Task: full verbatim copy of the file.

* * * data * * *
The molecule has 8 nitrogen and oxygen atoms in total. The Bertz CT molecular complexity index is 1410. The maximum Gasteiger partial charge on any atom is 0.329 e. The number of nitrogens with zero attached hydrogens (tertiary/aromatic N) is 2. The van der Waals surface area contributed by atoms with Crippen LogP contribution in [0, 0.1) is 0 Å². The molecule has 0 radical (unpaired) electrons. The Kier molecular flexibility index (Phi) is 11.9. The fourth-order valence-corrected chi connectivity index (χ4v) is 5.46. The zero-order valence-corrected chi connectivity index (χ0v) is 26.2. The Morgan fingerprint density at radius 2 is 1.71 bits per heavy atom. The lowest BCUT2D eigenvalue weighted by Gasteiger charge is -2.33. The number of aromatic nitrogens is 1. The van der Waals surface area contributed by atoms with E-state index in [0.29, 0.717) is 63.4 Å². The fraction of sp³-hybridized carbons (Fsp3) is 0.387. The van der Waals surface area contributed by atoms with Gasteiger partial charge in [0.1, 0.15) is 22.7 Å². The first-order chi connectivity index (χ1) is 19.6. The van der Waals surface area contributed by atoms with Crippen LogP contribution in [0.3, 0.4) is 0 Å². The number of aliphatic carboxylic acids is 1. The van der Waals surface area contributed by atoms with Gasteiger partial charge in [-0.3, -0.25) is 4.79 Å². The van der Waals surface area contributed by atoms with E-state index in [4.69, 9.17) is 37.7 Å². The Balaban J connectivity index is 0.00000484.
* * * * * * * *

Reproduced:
The molecule has 8 nitrogen and oxygen atoms in total. The Bertz CT molecular complexity index is 1410. The maximum Gasteiger partial charge on any atom is 0.329 e. The number of nitrogens with zero attached hydrogens (tertiary/aromatic N) is 2. The van der Waals surface area contributed by atoms with Crippen LogP contribution in [0, 0.1) is 0 Å². The molecule has 0 radical (unpaired) electrons. The Kier molecular flexibility index (Phi) is 11.9. The fourth-order valence-corrected chi connectivity index (χ4v) is 5.46. The zero-order valence-corrected chi connectivity index (χ0v) is 26.2. The Morgan fingerprint density at radius 2 is 1.71 bits per heavy atom. The lowest BCUT2D eigenvalue weighted by Gasteiger charge is -2.33. The number of aromatic nitrogens is 1. The van der Waals surface area contributed by atoms with E-state index in [0.29, 0.717) is 63.4 Å². The fraction of sp³-hybridized carbons (Fsp3) is 0.387. The van der Waals surface area contributed by atoms with Gasteiger partial charge in [0.1, 0.15) is 22.7 Å². The first-order chi connectivity index (χ1) is 19.6. The van der Waals surface area contributed by atoms with Crippen LogP contribution in [0.3, 0.4) is 0 Å². The number of aliphatic carboxylic acids is 1. The van der Waals surface area contributed by atoms with Gasteiger partial charge in [-0.3, -0.25) is 4.79 Å². The van der Waals surface area contributed by atoms with E-state index in [4.69, 9.17) is 37.7 Å². The Balaban J connectivity index is 0.00000484.